Shoe making – Espadrilles

My second Summer of Basics piece(s) is done: a pair of espadrilles. This was my first venture into shoe making and it was a lot of fun!

For a couple of years now I’ve been searching for the perfect pair of summer shoes. After a pair of navy canvas shoes, that I bought in Spain ages ago, bit the dust, I started the search for a replacement pair. I’ve now been through the 4th pair, and none of them were comfortable. I even invested in a pair of Superga sneakers and had to give them away because I was getting blisters. I’m not sure if I have hyper-sensitive feet, but really nothing was working. So when I though about the third element in my Summer of Basics plan, it hit me that I could easily make canvas shoes myself.

I’ve seen the Espadrilles kits everywhere this summer and lots of cute versions online. So why not give it a try? I got the Prym soles, leather needles and interfacing from Guthrie and Ghani. The thread was some cream embroidery thread that I had in my stash.

For the fabric I was debating whether my wardrobe could take any more pink pieces. Since my latest avocado dyeing experiment, it has become one of the dominant colours in my wardrobe. In the end the scraps from my Blaire shirt were just the right size and too pretty to be wasted, so pink it was. Also for the lining I chose fabric that I had already used for my shirt (Cotton + Steel, Melody Miller quilting cotton “Peaches orchid”, originally from Miss Matatabi, but not stocked any more), for a super matchy-matchy look.

The Prym soles come with the pattern pieces but no instructions; however, there are many good tutorials out there. I watched this video from The Makery and referred to this blog post from Sophie of Ada Spragg. I won’t go too much into the details of the construction but the basic steps where as follows: I interfaced the outer fabric pieces with medium weight fusible interfacing, sewed the shell and lining pieces together, turned them inside out and attached them to the soles with a simple blanket stitch. The side seams were closed with a slip stitch and bar tacks at the top and the bottom of the seam. Finally I stitched the toe re-enforcement, which is basically filled-in blanket stitch. Sophie is right this detail really elevates them from slightly crafty to quite professional looking.

All in all it was quite a straight-forward process. The trickiest bit was probably pushing/pulling the needle through the sole. This required a lot of force and even using a good thimble, I still had sore/numb fingers in the end. Apparently you can buy an Espadrilles Tool Kit , which includes little rubber grippers that according to Melissa make all the difference. Next time…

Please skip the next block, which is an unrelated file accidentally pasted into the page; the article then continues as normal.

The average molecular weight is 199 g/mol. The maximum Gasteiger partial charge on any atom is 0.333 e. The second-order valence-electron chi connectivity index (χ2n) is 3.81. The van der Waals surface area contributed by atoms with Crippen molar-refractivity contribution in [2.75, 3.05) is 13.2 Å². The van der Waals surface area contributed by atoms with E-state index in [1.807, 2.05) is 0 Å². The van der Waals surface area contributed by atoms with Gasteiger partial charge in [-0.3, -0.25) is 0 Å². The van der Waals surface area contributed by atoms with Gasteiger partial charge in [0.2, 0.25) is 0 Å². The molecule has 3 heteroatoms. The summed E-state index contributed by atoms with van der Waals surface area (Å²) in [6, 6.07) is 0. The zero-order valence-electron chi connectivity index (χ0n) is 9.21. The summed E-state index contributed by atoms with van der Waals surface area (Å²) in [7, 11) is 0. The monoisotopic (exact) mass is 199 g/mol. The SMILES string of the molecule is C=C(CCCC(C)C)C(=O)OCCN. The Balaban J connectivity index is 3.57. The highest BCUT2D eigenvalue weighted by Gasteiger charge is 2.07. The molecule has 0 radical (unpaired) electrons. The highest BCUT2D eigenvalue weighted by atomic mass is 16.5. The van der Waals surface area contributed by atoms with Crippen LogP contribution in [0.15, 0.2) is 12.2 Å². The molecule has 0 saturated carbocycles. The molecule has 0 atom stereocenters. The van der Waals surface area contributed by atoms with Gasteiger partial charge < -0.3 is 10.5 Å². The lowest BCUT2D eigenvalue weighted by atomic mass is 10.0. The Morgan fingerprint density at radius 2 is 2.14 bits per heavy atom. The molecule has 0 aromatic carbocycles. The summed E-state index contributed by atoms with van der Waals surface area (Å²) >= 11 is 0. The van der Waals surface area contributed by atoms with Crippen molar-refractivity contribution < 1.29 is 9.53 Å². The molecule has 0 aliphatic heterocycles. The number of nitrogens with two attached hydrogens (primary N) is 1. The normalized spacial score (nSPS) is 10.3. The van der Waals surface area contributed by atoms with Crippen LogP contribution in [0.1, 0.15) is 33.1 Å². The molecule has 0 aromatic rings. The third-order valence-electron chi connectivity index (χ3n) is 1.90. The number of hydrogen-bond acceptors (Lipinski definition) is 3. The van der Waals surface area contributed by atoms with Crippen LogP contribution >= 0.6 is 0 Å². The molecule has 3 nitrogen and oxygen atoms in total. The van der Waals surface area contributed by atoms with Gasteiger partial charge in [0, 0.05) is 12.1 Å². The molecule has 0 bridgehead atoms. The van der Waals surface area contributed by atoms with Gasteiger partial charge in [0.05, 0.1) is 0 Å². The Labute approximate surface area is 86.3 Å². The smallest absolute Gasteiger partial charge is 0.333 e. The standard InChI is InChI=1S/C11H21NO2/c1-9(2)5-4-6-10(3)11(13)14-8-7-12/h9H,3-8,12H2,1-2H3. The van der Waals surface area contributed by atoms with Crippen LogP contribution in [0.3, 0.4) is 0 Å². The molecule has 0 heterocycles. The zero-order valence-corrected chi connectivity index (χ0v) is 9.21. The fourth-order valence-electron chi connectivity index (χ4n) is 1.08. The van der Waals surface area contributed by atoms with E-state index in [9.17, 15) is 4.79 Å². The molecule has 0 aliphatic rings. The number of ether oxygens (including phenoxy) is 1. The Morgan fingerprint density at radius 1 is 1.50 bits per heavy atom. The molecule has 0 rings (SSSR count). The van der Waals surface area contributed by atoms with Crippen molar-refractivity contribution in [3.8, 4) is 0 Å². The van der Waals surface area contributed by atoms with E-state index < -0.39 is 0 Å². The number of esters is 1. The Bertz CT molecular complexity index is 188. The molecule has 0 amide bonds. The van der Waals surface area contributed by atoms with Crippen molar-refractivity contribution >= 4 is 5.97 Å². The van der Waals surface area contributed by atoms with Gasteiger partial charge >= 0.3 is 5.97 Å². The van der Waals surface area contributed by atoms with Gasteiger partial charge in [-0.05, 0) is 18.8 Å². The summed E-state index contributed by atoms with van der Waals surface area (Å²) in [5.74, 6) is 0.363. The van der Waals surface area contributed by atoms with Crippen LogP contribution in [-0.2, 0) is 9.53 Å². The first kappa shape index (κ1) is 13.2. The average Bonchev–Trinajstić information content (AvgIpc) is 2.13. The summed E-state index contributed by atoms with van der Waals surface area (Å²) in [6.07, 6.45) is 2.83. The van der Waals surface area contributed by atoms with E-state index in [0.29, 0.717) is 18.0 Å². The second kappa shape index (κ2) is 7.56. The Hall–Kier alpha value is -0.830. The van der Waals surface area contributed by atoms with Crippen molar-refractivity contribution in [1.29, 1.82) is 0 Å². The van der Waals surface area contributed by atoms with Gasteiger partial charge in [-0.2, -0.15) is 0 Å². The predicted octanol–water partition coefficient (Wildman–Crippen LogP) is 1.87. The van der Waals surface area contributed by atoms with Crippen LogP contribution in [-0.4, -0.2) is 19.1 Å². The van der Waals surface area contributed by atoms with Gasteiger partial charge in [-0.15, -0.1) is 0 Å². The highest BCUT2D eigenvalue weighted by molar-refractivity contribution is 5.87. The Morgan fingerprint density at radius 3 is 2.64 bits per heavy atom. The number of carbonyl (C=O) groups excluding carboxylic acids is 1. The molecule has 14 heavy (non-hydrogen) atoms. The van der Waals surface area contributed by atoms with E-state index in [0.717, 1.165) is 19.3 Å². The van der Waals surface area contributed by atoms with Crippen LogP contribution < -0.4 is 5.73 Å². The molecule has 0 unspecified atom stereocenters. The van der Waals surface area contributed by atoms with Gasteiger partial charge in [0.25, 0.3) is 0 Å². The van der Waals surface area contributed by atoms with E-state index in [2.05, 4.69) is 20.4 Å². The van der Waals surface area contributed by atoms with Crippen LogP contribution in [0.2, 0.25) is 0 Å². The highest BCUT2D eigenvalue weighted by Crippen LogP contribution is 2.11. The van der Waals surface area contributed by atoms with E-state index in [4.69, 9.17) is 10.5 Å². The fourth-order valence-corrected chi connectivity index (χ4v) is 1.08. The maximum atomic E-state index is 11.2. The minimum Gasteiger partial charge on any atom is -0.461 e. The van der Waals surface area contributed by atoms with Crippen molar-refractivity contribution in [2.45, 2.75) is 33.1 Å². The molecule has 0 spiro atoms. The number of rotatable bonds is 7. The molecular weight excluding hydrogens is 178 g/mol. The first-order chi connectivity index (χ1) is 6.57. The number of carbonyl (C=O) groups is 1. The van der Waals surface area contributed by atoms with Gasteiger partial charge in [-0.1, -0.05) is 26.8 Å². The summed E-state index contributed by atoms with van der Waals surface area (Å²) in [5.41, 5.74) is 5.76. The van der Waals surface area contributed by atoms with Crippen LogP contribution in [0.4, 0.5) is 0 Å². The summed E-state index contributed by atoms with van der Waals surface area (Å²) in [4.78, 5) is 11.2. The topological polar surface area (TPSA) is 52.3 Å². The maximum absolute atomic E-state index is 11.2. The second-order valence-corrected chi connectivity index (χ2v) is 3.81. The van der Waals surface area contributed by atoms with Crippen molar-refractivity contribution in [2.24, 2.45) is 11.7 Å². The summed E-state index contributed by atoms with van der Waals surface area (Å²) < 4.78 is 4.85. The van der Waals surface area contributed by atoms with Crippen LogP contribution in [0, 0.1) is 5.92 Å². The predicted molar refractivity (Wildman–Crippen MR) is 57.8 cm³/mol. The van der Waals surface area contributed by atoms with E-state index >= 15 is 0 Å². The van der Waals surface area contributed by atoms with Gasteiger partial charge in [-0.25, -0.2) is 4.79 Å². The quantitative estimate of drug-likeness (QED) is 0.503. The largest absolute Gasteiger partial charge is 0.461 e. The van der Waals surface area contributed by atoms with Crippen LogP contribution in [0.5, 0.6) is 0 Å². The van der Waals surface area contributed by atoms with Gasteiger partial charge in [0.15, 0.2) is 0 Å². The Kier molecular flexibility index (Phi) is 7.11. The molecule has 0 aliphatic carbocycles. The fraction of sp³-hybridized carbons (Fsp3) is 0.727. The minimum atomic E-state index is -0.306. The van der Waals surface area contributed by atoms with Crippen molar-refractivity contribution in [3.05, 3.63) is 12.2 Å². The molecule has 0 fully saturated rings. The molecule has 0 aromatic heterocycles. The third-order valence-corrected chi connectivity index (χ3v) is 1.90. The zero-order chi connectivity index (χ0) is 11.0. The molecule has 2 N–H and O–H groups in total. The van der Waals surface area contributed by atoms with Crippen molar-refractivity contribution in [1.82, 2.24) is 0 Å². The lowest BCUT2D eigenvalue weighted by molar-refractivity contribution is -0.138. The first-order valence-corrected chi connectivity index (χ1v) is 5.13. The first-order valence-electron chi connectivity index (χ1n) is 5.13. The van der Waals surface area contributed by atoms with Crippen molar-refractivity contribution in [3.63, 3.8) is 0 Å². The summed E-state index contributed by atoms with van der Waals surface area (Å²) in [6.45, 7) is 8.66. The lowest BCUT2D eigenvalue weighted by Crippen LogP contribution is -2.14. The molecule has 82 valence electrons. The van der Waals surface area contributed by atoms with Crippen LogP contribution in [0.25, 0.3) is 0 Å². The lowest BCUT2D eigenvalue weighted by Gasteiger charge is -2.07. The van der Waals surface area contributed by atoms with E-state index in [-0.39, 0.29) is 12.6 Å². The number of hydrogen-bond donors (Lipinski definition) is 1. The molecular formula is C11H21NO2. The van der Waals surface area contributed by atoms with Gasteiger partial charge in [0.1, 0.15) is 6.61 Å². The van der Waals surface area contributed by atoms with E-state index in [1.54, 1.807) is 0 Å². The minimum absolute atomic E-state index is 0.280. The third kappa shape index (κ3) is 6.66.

In terms of sizing I went with a size 40 (typically falling between a 40 and a 41). When I first tried them on, I thought they were a little bit slim around the front, but once I had finished fitting them I realised that they need to be relatively tight to not slip off your foot. I actually had to re-adjust the side seam twice to make sure the back piece was tight enough. I would definitely recommend pinning the side seams and spending some time walking around in the shoes to make sure that they are not too loose.

Since finishing them last week I have already worn them on a walk to the pub and for exploring some beautiful Oxfordshire gardens and so far I’m super happy with them. They are very comfortable thanks to the limited amount of seams and the rubber soles make them feel quite sturdy. The best thing of course: they are pink and this colourful lining just makes me happy! If you are interested in shoe making, this is definitely a great beginners project.

Two down, one to go. These Summer of Basic pieces are coming together quickly! Next up some Ginger Jeans Shorts, I’m excited!

Blaire Shirt Number 2 – The Avocado Edition

After finishing my first Blaire shirt, I knew immediately I wanted to make a second version. This was exactly the piece of clothing that was missing from my summer wardrobe. With a short trip to Italy coming up, I had some pressure to finish this quickly.